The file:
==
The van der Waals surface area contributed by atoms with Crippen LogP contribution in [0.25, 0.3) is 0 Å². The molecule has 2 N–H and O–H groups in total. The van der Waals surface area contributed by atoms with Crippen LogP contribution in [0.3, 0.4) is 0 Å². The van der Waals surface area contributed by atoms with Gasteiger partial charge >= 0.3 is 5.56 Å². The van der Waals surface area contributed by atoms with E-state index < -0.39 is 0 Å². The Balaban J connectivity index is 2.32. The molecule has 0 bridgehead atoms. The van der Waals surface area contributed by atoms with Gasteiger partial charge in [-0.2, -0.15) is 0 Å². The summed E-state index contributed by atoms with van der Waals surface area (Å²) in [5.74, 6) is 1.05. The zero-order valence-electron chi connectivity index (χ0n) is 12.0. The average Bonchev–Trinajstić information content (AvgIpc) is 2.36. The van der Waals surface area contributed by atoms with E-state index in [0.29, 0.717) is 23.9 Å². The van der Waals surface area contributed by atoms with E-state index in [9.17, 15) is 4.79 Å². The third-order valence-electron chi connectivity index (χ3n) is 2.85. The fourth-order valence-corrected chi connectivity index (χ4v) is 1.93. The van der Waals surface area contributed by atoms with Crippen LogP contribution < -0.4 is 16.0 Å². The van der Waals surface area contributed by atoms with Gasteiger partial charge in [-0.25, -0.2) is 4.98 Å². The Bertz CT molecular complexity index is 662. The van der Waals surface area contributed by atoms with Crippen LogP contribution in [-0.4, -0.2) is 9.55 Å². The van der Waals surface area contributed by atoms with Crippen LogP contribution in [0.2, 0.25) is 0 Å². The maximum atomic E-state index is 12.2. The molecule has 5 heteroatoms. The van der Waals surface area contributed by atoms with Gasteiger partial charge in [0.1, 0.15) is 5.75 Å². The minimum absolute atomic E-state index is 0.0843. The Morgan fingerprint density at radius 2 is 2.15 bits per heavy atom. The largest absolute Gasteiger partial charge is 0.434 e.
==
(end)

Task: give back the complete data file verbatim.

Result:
The van der Waals surface area contributed by atoms with Crippen LogP contribution in [0.25, 0.3) is 0 Å². The molecule has 2 N–H and O–H groups in total. The van der Waals surface area contributed by atoms with Crippen LogP contribution in [0.3, 0.4) is 0 Å². The van der Waals surface area contributed by atoms with Gasteiger partial charge >= 0.3 is 5.56 Å². The van der Waals surface area contributed by atoms with E-state index < -0.39 is 0 Å². The Balaban J connectivity index is 2.32. The molecule has 0 bridgehead atoms. The van der Waals surface area contributed by atoms with Gasteiger partial charge in [-0.2, -0.15) is 0 Å². The summed E-state index contributed by atoms with van der Waals surface area (Å²) in [5.74, 6) is 1.05. The zero-order valence-electron chi connectivity index (χ0n) is 12.0. The average Bonchev–Trinajstić information content (AvgIpc) is 2.36. The van der Waals surface area contributed by atoms with E-state index in [0.29, 0.717) is 23.9 Å². The van der Waals surface area contributed by atoms with E-state index in [9.17, 15) is 4.79 Å². The third-order valence-electron chi connectivity index (χ3n) is 2.85. The fourth-order valence-corrected chi connectivity index (χ4v) is 1.93. The van der Waals surface area contributed by atoms with Crippen LogP contribution < -0.4 is 16.0 Å². The van der Waals surface area contributed by atoms with Gasteiger partial charge in [-0.25, -0.2) is 4.98 Å². The Bertz CT molecular complexity index is 662. The van der Waals surface area contributed by atoms with Crippen LogP contribution in [-0.4, -0.2) is 9.55 Å². The van der Waals surface area contributed by atoms with Crippen LogP contribution in [0.2, 0.25) is 0 Å². The maximum atomic E-state index is 12.2. The molecule has 5 heteroatoms. The van der Waals surface area contributed by atoms with Gasteiger partial charge in [0.1, 0.15) is 5.75 Å². The minimum absolute atomic E-state index is 0.0843. The Morgan fingerprint density at radius 2 is 2.15 bits per heavy atom. The largest absolute Gasteiger partial charge is 0.434 e.